did not know. But he understood that she had not come for the money at
all. She had come for him. And it didn’t matter if she was a slaver or a
mercenary or something else entirely. She would face a soldier, not some
cowering weakling.
He leapt to his feet, muscles responding reluctantly to his demands,
and shifted into fighting stance. His arms arced forward. A howling wind
swept through the room, tossing a chair, then the clerk’s desk, then the
steaming coffee urn at the woman. She batted each item away with little
interest, as if she were brushing aside stray cobwebs.
Retvenko focused his power and shoved both his hands forward,
feeling his ears pop as the pressure dropped and the wind swelled in a
surging thunderhead. Maybe this woman couldn’t be stopped by bullets.
Let’s see how she fared against the fury of a storm.
The woman growled as the gale seized her, hurtling her back through
the open doorway. She seized the jamb, trying to keep hold.
Retvenko laughed. He’d forgotten how good it felt to fight. Then,
from behind him, he heard a loud crack , the shriek of nails torn free and
rending timber. He looked over his shoulder and caught the briefest
glimpse of the dawn sky, the wharf. The wall was gone.
Strong arms seized him, clasping his hands to his sides, preventing
him from using his power. He was rising, sailing upward, the harbor
shrinking beneath him. He saw the roof of the harbormaster’s office, the
body of the first mate in a heap on the dock, the ship Retvenko had been
meant to sail on—its deck a mess of broken boards, bodies piled near the
shattered masts. His attackers had been there first.
The air was cold on his face. His heart pounded a ragged rhythm in his
ears.
“Please,” he begged as they soared higher, unsure of what he was

pleading for. Afraid to move too suddenly or too much, he craned his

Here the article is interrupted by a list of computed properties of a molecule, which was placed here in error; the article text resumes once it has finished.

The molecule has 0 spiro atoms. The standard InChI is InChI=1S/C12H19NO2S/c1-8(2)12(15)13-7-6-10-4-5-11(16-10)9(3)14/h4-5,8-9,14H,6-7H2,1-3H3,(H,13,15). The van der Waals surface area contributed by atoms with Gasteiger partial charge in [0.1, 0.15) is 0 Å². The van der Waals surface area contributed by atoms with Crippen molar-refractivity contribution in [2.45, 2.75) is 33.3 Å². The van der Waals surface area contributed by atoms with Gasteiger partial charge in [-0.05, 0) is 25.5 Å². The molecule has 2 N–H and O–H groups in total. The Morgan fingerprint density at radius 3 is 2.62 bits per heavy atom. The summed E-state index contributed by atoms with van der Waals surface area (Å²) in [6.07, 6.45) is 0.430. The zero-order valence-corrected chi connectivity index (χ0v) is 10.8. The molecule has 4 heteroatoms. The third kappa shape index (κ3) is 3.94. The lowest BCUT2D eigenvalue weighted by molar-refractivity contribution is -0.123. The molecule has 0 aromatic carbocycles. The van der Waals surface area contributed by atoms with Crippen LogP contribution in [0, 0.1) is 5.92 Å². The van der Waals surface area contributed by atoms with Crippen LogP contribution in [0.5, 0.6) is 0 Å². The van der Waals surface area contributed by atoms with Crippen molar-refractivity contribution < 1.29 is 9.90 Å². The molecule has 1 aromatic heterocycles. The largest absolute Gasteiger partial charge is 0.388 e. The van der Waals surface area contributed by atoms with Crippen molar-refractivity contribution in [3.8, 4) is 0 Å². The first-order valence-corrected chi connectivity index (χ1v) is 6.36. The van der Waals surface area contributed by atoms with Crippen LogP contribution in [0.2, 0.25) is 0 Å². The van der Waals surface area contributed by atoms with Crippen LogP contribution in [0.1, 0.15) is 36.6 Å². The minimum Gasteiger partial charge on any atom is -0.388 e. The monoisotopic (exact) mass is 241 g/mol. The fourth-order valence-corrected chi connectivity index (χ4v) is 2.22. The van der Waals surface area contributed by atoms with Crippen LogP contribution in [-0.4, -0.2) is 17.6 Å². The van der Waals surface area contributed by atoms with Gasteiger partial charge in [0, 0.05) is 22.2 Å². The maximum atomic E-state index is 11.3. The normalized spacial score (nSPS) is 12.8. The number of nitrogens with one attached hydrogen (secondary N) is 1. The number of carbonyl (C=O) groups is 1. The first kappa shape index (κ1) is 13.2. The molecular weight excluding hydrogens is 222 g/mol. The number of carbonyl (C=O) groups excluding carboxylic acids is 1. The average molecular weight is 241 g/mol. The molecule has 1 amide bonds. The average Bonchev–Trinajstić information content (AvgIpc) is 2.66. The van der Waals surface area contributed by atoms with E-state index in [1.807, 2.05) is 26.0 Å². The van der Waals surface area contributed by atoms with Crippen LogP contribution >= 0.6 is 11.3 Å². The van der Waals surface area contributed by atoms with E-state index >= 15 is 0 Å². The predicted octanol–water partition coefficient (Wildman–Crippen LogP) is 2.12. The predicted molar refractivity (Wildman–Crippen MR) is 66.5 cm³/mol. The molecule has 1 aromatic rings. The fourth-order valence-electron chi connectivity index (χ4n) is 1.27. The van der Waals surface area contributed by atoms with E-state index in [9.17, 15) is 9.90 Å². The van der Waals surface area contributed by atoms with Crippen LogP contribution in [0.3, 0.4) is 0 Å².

neck to look at his captor. Retvenko released a terrified moan,
somewhere between a sob and the panicked whine of an animal caught in
a trap.
The man holding him was Shu, his black hair pulled into a tight bun,
his golden eyes narrowed against the rush of the wind—and from his
back emerged two vast wings that beat against the sky, hinged, gracefully
wrought in looping silver filigree and taut canvas. Was he an angel? A
demon? Some strange mechanical come to life? Had Retvenko simply
lost his mind?
In the arms of his captor, Emil Retvenko saw the shadow they made
cast upon the glittering surface of the sea far below: two heads, two
wings, four legs. He had become a great beast, and yet that beast would
devour him. His prayers turned to screams, but both went unanswered.

W hat am I doing here?
That thought had run through Wylan’s head at least six times a day
since he’d met Kaz Brekker. But on a night like this, a night when they
were “working,” it rose and fell in his head like a nervous tenor
practicing
his
scales:
WhatamIdoingherewhatamIdoingherewhatamIdoing
here.
Wylan tugged at the hem of his sky-blue jacket, the uniform worn by
the waiters of Club Cumulus, and tried to look at ease. Think of it as a
dinner party , he told himself. He’d endured countless uncomfortable
meals at his father’s house. This was no different. In fact, it was easier.
No awkward conversations about his studies or when he planned to start
classes at the university. All he had to do was stay quiet, follow Kaz’s
instructions, and figure out what to do with his hands. Clasp them in
front? Too much like a singer at a recital. In back? Too military. He tried
just dangling them at his sides, but that didn’t feel right either. Why
hadn’t he paid better attention to the way waiters stood? Despite Kaz’s